Assemblyman Bobzien – who also sponsored AB 304, a previous bill that clarified and simplified permitting for fire performers – had this to say on the subject:

“I for one prefer to keep politics away from Burning Man. My own experiences on the playa are thankfully partisan-free, and AB304, a bill that enjoyed broad-based support from Democrats, Republicans and Governor Sandoval, was a true example of non-partisan problem solving to help constituents. And by the way, these are constituents who are part of a culture with economic importance in northern Nevada- it’s estimated that the Burning Man festival alone pumps $15 million into the local economy every year.”

As AB 374 has gained support, the authors of the original bill have moved to distance themselves from it, and now openly oppose it. Goicoechea and Ellison expressed their opposition to AB 374 during a conference call last Friday.

“If you have an outdoor activity on public lands of over 1,000 people, then the county has no involvement or enforcement on that activity at all,” said Goicoechea. “It all goes to the Feds. We’re not prepared or ready to let our police powers go. Technically they’d be on the hook for all the emergency services but wouldn’t have the ability to enforce any of their laws or public safeties. It’s just another intrusion into the County and the State’s rights when it comes to any type of enforcements on public lands.”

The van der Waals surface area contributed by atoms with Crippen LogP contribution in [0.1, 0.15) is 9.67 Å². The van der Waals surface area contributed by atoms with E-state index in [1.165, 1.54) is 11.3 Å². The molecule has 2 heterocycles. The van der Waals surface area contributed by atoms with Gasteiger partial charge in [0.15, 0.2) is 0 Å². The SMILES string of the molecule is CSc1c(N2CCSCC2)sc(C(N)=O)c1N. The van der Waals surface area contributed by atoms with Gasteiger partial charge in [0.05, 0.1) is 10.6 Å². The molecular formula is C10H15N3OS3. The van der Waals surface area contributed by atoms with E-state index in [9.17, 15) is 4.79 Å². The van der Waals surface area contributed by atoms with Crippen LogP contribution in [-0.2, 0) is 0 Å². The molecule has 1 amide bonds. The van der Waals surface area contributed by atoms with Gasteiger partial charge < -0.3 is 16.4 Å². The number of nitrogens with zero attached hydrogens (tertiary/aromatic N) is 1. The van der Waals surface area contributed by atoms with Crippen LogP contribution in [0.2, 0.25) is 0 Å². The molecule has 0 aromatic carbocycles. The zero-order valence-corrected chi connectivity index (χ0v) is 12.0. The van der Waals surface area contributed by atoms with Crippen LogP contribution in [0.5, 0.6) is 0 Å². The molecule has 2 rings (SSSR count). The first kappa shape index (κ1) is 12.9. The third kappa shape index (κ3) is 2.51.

Pete Goicoechea and John Ellison - Photo: R. Dalton

Pete Goicoechea and John Ellison – Photo: R. Dalton

John Ellison agreed, noting that the bill as rewritten will have an affect on the ability of every County in the State of Nevada to regulate large festivals held on Federal soil. “If we open Pandora’s box and we allow this to happen, this could be on every event on public lands,” he said.

The full text of AB 374 can be found at the Nevada State Legislature’s website.

In an unrelated story, astronomers report that the stars over Nevada have spontaneously rearranged themselves to read “FYD PETE & JOHN.” Authorities at NASA were unavailable for comment.

Temple Builders Revealed!

by Whatsblem the Pro

The Temple of Whollyness - Rendering by Gregg Fleishman

The Temple of Whollyness – Rendering by Gregg Fleishman

With David Best out of the picture for 2013, there’s been a lot of anticipation over who will build the Temple this year. There’s even been talk of more than one Temple being built; one prominent industrial arts crew has been seriously considering building their own design without funding from the Org.

Today, the honorarium grant for the 2013 Temple was awarded to the Otic Oasis‘ triumvirate of Gregg Fleishman, Melissa ‘Syn’ Barron, and Lightning Clearwater III, who will build their “Temple of Whollyness” with labor courtesy of the Otic Oasis crew.

Syn, Gregg, and Lighting - Photo by Tedshots

Syn, Gregg, and Lighting – Photo by Tedshots